Published Jun 5, 2003
Hi, I am writing with a very difficult subject at my office. I work with a CMA and myself (RN, BSN) in a small rural outpatient oncology clinic. The phyisicians see pt's maybe one to two mornings a week, so the rest of the time we are on our own. The CMA is very knowledgable in physician office settings, but has never worked in oncology. I do all of my own patient teaching regarding chemotherapy, immunotherapy, etc. Last week, I overheard her talking with a patient after the physician had left about Rituxan and doing patient teaching. This really upset me, but I don't know how to tell her that she overstepped her bounderies doing this education. She just read some information in the booklet to the patient and then told me the patient already had been educated on the drug. What do you think?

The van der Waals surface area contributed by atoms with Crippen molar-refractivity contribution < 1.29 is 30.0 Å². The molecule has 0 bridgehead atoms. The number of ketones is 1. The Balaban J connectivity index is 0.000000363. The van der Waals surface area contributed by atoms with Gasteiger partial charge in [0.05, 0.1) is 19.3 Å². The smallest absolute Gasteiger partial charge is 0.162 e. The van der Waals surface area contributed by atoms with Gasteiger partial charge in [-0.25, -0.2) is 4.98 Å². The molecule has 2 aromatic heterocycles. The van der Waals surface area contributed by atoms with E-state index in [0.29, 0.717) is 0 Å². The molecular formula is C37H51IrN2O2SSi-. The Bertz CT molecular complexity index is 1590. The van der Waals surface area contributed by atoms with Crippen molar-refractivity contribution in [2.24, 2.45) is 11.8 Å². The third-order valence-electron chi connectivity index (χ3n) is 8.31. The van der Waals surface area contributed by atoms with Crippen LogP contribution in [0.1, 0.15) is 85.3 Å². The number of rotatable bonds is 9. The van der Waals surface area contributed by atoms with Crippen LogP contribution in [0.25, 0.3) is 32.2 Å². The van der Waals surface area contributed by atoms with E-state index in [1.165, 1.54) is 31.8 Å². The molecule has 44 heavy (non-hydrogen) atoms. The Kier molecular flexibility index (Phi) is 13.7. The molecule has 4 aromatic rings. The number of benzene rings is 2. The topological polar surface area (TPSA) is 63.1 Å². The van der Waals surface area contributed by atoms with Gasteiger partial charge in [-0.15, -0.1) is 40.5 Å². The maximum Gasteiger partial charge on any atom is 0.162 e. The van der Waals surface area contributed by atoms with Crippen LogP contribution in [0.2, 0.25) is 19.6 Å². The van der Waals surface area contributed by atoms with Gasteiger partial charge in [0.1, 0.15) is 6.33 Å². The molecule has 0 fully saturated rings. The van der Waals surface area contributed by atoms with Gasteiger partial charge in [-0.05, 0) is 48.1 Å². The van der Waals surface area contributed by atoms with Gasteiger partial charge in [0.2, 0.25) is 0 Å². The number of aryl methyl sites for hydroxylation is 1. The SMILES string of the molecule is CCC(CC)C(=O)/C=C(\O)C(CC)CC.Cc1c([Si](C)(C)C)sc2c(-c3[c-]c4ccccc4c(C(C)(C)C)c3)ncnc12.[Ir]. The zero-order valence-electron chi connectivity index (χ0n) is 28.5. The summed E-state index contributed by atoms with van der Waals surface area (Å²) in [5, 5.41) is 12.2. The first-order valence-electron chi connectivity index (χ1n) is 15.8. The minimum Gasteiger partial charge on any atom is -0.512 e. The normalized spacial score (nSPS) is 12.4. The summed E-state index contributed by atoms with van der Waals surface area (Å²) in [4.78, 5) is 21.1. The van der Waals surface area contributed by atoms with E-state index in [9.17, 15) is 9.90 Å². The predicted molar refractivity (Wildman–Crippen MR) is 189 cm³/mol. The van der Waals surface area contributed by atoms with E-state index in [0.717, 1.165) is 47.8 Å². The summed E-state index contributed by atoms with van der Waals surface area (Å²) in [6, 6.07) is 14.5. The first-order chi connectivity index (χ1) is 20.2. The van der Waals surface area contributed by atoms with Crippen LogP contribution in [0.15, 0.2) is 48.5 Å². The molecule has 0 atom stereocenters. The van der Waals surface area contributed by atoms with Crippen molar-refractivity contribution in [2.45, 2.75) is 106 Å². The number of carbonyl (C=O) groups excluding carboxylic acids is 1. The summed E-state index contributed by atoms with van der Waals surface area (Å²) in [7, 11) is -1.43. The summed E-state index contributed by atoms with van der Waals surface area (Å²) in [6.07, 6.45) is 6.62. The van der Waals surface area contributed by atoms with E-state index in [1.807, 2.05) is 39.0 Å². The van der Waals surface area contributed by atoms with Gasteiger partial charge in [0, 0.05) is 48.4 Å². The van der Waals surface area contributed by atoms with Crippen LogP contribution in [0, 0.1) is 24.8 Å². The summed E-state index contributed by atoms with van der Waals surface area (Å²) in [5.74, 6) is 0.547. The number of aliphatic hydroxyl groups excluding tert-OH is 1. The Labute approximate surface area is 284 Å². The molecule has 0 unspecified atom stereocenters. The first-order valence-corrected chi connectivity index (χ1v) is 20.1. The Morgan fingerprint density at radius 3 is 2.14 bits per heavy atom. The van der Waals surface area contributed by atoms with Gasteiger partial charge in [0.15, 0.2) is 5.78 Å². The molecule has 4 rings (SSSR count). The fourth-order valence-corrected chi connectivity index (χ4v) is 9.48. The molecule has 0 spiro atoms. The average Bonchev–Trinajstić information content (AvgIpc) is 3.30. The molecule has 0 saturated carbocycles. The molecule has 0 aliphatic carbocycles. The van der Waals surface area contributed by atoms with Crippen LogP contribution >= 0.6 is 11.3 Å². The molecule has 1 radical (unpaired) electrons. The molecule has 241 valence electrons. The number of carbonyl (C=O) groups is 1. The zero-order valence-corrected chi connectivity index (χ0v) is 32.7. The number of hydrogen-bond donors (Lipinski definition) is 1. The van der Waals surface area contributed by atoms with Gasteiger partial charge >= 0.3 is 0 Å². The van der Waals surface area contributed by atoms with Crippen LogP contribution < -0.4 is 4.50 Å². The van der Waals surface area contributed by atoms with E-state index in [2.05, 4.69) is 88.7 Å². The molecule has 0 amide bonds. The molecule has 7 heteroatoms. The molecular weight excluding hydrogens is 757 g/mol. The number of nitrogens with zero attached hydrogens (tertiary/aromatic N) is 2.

renerian, BSN, RN
Gosh I might pull her to the side and ask her where she got her information and that she can direct questions about medication information, side effects, purpose and hopeful effects to you in the future.
That sounds tough. Just as nurses have to be careful not to operate outside their scope of practice, so do CMAs. If she is certified she has agreed to act in a certain way. Maybe you could explain to her that she might be liable for problems created if she were to inadvertently answer a question outside her scope of practice.
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